Jill Dupleix went on a search for restaurants who believe in sustainable and ethical practices – and put their money where their mouth is. In a new book, Truth, Love & Clean Cutlery, she and a team of authors have rounded up Australia’s best restaurants who put love and care on equal footing with exceptional food and wine.
Dupleix is one of Australia’s most respected food writers. Currently the food editor of The Australian Financial Review, she is the founding editor of Truth, Love & Clean Cutlery, which is a global project with editions for Australia, the UK, the USA and the world. Catch her discussing the current state of sustainability in food at The House of Food and Wine on Sunday 10 March. In the meantime, here are five sustainable restaurants to check out in Victoria, as featured in Truth, Love & Clean Cutlery.
“You do your best to source local food, use up your left-overs, reduce your carbon emissions, turn off the taps, recycle paper and glass, refuse to use single-use plastic, and walk rather than drive.
"And then you go out for dinner, and hope like hell that the chef and the restaurateur do all that and more. That they believe in the same things you believe in – caring for the environment, working with ethical producers and farmers, looking after their staff, being a part of their community.
"That’s why a bunch of us started working on the world’s first guide to sustainable and ethical dining. We wanted to identify those restaurants, cafes, wine bars and eating places who not only serve delicious food, but go beyond that by trying to do the right thing. We wanted to support them when we dined out, and we wanted to tell the world about them. So we did, in a beautiful book called Truth, Love & Clean Cutlery, published by Blackwell & Ruth.
"Sustainability means different things to different people, but in Victoria particularly, it is most often expressed as a care and connection for the land – and by extension, the welfare of our soil, water, farmers and animals. Melbourne and Victoria are well-represented in this national guide, from tiny country cafes working with the local community to grow their veggies and compost their waste, to fine city diners that care about things like energy usage, seasonality, water programs and healthy staff dinners.
"Wherever you go, there are good people doing good things with good food. Here are just a handful of them.”
As Larissa Dubecki writes in Truth, Love & Clean Cutlery, “Kinfolk is the kind of place that makes you feel better about grabbing your morning coffee and a toastie, or settling in for a longer lunch.” Entirely staffed by volunteers, it channels 100 per cent of its profits towards worthy and local charitable projects. The menu is largely vegetarian, the coffee grounds recycled by Reground, the good karma palpable, but what really makes them tick, says founder Jarrod Briffa, “is using this passion for food to create an inclusive and empowering space for people marginalised in the community to gain training, work and connection”.
673 Bourke Street, Melbourne, 0423 229 953, kinfolk.org.au
Copper Pot Seddon
It’s there in the heirloom carrots with yoghurt and spiced nuts, the Port Phillip mussels with white wine, potato and parsley, and the dark beer and rye bread served with schmaltz from Jonai Farms and cultured butter from nearby St David Dairy. The Copper Pot is all about local, with chef Ashley Davis cooking all-Victorian produce with a classical European filter. “The idea is to close the distance between producer and customer, and support the local economies that in turn support us” he says.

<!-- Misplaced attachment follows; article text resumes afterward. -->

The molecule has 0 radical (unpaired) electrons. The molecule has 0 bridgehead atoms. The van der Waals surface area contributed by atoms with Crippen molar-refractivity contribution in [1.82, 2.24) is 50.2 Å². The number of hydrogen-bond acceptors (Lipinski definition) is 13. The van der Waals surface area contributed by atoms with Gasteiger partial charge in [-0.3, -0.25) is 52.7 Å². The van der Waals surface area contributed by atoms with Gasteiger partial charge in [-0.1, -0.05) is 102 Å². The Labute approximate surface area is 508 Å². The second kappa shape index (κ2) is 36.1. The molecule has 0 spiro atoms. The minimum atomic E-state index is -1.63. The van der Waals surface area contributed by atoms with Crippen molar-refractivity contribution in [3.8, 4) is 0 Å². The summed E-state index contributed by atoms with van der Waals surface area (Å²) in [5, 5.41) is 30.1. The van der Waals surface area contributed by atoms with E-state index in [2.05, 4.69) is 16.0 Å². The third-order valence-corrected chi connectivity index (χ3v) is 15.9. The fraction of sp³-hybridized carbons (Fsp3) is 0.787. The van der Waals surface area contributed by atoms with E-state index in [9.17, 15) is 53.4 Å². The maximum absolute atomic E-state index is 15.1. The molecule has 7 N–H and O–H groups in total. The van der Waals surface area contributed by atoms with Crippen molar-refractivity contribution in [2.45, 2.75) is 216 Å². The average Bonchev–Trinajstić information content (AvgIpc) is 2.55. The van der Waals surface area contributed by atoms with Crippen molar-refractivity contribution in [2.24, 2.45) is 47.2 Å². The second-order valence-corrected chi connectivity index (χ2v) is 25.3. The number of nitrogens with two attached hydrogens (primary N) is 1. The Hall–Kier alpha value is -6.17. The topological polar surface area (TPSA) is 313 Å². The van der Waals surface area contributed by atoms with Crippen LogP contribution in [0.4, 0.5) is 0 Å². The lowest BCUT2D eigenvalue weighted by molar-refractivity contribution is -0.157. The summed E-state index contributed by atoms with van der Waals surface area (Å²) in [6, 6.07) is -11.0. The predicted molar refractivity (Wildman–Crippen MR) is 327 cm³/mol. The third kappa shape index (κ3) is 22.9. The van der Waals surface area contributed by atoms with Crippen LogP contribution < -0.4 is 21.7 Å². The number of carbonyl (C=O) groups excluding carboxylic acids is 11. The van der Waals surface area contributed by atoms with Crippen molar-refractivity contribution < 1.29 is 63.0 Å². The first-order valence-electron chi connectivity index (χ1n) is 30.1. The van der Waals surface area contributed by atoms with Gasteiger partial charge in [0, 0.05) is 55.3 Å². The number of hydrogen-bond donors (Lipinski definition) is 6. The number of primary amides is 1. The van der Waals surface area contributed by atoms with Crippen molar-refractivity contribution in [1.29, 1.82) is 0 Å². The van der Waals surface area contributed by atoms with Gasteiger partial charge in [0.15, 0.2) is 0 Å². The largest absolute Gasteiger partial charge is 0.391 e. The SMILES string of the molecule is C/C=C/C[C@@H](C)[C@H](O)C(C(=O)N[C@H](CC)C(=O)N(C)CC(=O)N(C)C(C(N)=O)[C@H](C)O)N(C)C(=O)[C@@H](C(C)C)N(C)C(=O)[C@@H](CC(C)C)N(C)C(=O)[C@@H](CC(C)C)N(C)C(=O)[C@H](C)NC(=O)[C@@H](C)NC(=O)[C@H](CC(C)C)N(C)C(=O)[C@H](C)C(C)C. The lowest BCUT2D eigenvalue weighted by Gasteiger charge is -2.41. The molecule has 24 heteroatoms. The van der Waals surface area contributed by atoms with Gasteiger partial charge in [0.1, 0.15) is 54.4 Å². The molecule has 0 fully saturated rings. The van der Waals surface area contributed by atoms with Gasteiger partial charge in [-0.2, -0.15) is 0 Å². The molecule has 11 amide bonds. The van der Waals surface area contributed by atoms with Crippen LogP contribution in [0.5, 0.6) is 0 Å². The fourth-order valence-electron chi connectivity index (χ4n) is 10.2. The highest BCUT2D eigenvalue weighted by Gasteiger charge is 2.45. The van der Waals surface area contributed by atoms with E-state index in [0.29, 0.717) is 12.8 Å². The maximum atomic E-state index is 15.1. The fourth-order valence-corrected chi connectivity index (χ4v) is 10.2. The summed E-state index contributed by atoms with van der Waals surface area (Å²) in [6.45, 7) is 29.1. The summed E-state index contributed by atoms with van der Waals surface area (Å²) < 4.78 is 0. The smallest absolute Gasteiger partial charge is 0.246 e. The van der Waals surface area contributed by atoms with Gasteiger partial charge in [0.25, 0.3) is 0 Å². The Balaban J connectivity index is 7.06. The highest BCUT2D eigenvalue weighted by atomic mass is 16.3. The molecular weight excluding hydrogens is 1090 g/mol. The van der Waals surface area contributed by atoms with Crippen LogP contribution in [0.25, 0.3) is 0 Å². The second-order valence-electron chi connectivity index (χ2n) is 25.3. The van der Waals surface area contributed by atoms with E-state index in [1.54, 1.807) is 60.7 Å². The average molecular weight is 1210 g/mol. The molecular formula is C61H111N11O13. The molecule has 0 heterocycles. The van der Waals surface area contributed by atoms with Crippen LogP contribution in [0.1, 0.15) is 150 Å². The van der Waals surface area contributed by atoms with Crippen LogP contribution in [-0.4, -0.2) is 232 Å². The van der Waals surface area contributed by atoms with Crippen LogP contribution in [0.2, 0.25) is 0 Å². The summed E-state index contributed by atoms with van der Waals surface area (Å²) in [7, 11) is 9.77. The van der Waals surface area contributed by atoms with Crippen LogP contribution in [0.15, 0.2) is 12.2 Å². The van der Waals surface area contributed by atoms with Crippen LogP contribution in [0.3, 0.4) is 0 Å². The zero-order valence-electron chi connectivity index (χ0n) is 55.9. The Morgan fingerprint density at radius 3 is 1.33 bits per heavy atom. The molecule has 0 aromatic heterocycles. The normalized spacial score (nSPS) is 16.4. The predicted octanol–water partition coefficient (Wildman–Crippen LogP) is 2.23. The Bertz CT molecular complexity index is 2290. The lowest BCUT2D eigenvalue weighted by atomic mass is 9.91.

105 Victoria Street, Seddon, 03 8590 3505, copperpotseddon.com
Duck breast with poached pear, cabbage and speck at Copper Pot (Linsey Rendell)
The Daintree Chocolate marshmallow toasted at the table over a pine cone from Wayne and Katrina Sullivan’s ethically-driven Strathbogie Ranges farm says it all. This is farm-to-table fine dining that’s as much fun as you can have without being on a tractor. On the first floor of a classic corner pub, chef Simon Tarlington expresses this connection to land with care and commitment, sourcing 90 per cent of his produce – Angus cattle, Dorper lambs, fruits, vegetables, honey and eggs – from the restaurant’s very own Oak Valley farm.
29 Chapel St, Windsor, 03 9510 4050, highlinerestaurant.com.au
A dish at Highline (courtesy of Highline)
The Long Paddock
Go for the beef shin pie cooked in the wood-fired Scotch oven, stay for the devoutly local and ethical philosophy that underpins everything here. The Long Paddock is the country café and bakery of your dreams, run by two chefs, Tanya Bertino and Anton Eisenmenger. Inundated with the locals’ lemons from day one, they immediately baked a lemon tart, using eggs from nearby Forge Creek’s ‘fluffy-bummed happy chickens’. Now, the tart’s as big a drawcard as the pie. “Zero waste in the kitchen is the ultimate aspiration,” the pair say. “Many people who have country grandmothers have the same philosophy!” It’s a useful reminder that so much about being sustainable and ethical is really just common sense and shared values.
95 Main Road, Lindenow, 03 5157 1638, longpaddock.com.au
Pear and frangipane tart at The Long Paddock (courtesy The Long Paddock)
This small and fiercely independent restaurant is, in many ways, in a league of its own. Ben Shewry is going from strength to strength with his searching, heartfelt and often humorous take on Australian cuisine. Produce is ethically sourced, suppliers are promptly paid and decent working shifts for staff have been introduced. "Attica is committed to the wider view: where we as a nation might go through food,” says Shewry. Book well ahead for a multi-course tasting menu that flits between the provocative (black ant lamington) and the luxurious (whole marron tail steamed in kombu).
74 Glen Eira Road, Ripponlea, 03 9530 0111, attica.com.au
Emu's Egg at Attica (Colin Page)